The state's star witness against an Augusta attorney facing capital murder charges vowed Tuesday to develop a severe case of amnesia.
"I could care less if you convict Bill Lumpkin," Augustus Williams said Tuesday after a judge revoked his probation. I'm perfectly willing to do my five years. (But) I'm going to try to get the worst case of amnesia I can get."
Mr. Williams, 47, is expected to be the prosecutor's star witness in the capital trial of a prominent Augusta attorney, William Lumpkin, who is accused of killing real estate agent Stan White, 64, who held the deed on Mr. Lumpkin's Evans home.
The body of the Martinez real estate agent was found in the Savannah River near Allendale, S.C., three days after he disappeared on Labor Day 1996, Sept. 2. Mr. Williams told investigators that Mr. Lumpkin lured Mr. White to his downtown Augusta law office to kill him, and that he helped Mr. Lumpkin load the wrapped body into the back of Mr. Lumpkin's vehicle.
"In the first time in my life I tried to do what's right," Mr. Williams said Tuesday about talking to investigators about what happened Sept. 2. And in exchange for cooperating against Mr. Lumpkin - "my very best friend in the whole world" - Mr. Williams said he's been abused, used as a pawn, jailed and threatened with death.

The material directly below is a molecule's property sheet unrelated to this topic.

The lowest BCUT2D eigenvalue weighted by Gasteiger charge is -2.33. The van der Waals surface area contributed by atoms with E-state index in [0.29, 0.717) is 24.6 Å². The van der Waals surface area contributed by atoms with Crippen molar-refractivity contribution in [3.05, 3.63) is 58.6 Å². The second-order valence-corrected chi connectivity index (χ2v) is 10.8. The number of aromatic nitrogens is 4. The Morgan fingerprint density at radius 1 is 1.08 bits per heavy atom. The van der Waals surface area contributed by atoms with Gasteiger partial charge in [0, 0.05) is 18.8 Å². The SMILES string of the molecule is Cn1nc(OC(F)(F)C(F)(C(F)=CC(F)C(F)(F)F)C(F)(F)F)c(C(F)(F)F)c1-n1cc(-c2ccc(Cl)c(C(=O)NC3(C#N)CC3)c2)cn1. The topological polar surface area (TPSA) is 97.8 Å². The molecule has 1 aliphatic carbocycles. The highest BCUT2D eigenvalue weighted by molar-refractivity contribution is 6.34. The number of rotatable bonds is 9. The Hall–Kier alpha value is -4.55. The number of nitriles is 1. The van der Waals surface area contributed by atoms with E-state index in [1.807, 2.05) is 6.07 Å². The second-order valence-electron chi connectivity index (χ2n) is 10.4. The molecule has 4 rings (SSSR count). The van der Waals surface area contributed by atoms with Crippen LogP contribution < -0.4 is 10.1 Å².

Superior Court Judge Bernard Mulherin Sr. revoked Mr. Williams' probation Tuesday at a probation officer's request. Mr. Williams violated his probation by leaving Richmond County and getting arrested and charged on new criminal charges in North Augusta - forgery, possession of stolen property and driving on a suspended license. He's been held in the Aiken County Jail since his Feb. 22 arrest.
In November, Judge Mulherin placed Mr. Williams on probation after Mr. Williams pleaded guilty to hindering the apprehension of a criminal and theft. The plea agreement called for a five-year probation sentence which Judge Mulherin accept. The charges stemmed from Mr. Williams' own statement that he helped Mr. Lumpkin load Mr. White's body in to the car and assisted with the stashing of Mr. White's car in Evans.
No one cares about his stability after such a traumatic experience, Mr. Williams complained Tuesday. Court officials just want to make themselves look better in media reports.
"He's still playing games with them," said Mr. Lumpkin's attorney, Terry Jackson, commented after attending Tuesday's hearing. District Attorney Danny Craig only response was that he's been accused of getting amnesia, too.